So much for the meaning of the definition; we turn next to its application.

As already indicated, it appears from the evidence that clays, in their natural state, all contain impurities and are generally comprised of a number of minerals in combination; that the principal constituents are silica, aluminum oxide and iron oxide and that, in order to constitute a fire grade clay, these components must be present in proper ratio to one another. A relatively high concentration of aluminum oxide is essential to such clay, but if the relative amount of either of the other two minerals is so large or small in proportion to the whole as to upset the balance, then a particular clay cannot be deemed fire clay either because it lacks resistance to heat or is unsuitable for commercial use or for both reasons.5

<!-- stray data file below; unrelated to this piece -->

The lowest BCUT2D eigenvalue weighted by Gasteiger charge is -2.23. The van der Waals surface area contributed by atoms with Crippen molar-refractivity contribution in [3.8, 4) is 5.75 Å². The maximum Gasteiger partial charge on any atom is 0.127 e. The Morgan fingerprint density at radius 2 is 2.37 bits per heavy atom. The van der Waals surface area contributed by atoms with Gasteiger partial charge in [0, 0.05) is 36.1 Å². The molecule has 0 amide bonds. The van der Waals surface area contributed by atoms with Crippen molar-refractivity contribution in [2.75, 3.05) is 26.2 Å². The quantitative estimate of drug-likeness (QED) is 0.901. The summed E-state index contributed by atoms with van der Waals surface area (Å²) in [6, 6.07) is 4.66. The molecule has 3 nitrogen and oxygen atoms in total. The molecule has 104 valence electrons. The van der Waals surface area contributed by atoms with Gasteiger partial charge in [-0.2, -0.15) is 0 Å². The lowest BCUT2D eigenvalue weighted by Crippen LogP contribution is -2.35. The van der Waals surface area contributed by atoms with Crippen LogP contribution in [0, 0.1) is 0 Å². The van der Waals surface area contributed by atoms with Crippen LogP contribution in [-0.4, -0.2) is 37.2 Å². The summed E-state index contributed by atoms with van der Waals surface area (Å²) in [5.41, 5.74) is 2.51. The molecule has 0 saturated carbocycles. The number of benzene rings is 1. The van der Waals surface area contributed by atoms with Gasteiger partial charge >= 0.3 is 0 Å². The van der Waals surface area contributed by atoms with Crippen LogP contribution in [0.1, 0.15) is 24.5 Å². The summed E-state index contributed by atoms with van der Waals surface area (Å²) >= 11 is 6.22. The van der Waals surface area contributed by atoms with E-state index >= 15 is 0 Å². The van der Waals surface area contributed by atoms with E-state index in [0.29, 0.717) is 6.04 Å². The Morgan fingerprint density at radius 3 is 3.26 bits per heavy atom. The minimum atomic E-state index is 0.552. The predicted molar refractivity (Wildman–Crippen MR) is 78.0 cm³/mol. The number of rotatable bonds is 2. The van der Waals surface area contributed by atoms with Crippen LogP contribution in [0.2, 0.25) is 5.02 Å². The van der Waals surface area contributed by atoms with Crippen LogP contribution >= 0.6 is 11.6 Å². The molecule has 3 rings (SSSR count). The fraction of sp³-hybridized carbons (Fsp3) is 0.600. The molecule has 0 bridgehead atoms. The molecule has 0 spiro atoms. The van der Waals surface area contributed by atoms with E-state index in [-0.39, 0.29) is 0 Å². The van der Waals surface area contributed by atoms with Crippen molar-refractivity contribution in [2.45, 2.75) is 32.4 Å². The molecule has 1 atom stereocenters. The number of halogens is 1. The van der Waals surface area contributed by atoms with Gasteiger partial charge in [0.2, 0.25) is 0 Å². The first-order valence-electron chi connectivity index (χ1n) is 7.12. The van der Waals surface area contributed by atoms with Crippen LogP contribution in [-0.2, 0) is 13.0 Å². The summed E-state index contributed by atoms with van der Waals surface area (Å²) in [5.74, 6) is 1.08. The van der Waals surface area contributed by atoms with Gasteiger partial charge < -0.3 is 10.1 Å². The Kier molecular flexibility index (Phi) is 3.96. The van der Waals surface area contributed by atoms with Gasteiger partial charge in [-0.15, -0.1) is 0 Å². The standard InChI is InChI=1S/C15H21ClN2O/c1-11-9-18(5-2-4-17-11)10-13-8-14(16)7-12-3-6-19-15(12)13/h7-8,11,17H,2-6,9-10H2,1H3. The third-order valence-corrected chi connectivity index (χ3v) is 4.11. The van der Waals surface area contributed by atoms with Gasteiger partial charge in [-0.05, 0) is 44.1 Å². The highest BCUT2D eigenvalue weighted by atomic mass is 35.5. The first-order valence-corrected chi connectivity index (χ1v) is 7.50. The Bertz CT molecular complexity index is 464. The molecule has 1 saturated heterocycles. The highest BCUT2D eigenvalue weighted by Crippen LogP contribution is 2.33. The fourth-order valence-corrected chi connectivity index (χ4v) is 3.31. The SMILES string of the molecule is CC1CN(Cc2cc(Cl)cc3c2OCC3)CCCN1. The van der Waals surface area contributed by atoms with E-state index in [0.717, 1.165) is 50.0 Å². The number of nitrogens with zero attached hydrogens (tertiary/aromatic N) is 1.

To show that the district court erred, the taxpayer resorts to a comparison of features possessed by those clays that were found or stipulated to be fire clays, with features present in the three clays involved in this appeal. And in this manner taxpayer demonstrates that the latter clays were of as good or better quality than the ones that were held to be fire clays. However, taxpayer's method, although quite ingenious, is faulty. Its vice lies in the fact that no two of the clays are the same. Their components are, but the relative proportions of these components are not. And this is particularly true of the fire clays. What taxpayer has done is to construct from the several fire clays a composite, singling out from each only those percentages and characteristics which are met by the three clays under consideration. But obviously this cannot be accepted, for no one component or characteristic can determine the character of a clay; rather, as we said on the former appeal, the determination must rest upon a consideration of all the factors in combination and as they are inherent in a particular clay. Some clays that are deficient in, or contain an excess of one or more of the essential components, may neverthless be fire clays because of the compensating effect of other factors which bring such clays within the ASTM definition. However, there was substantial evidence here that this was not true of taxpayer's Murphy, Valley Springs and Harrington Red, and that they were properly classified as brick and tile clays.6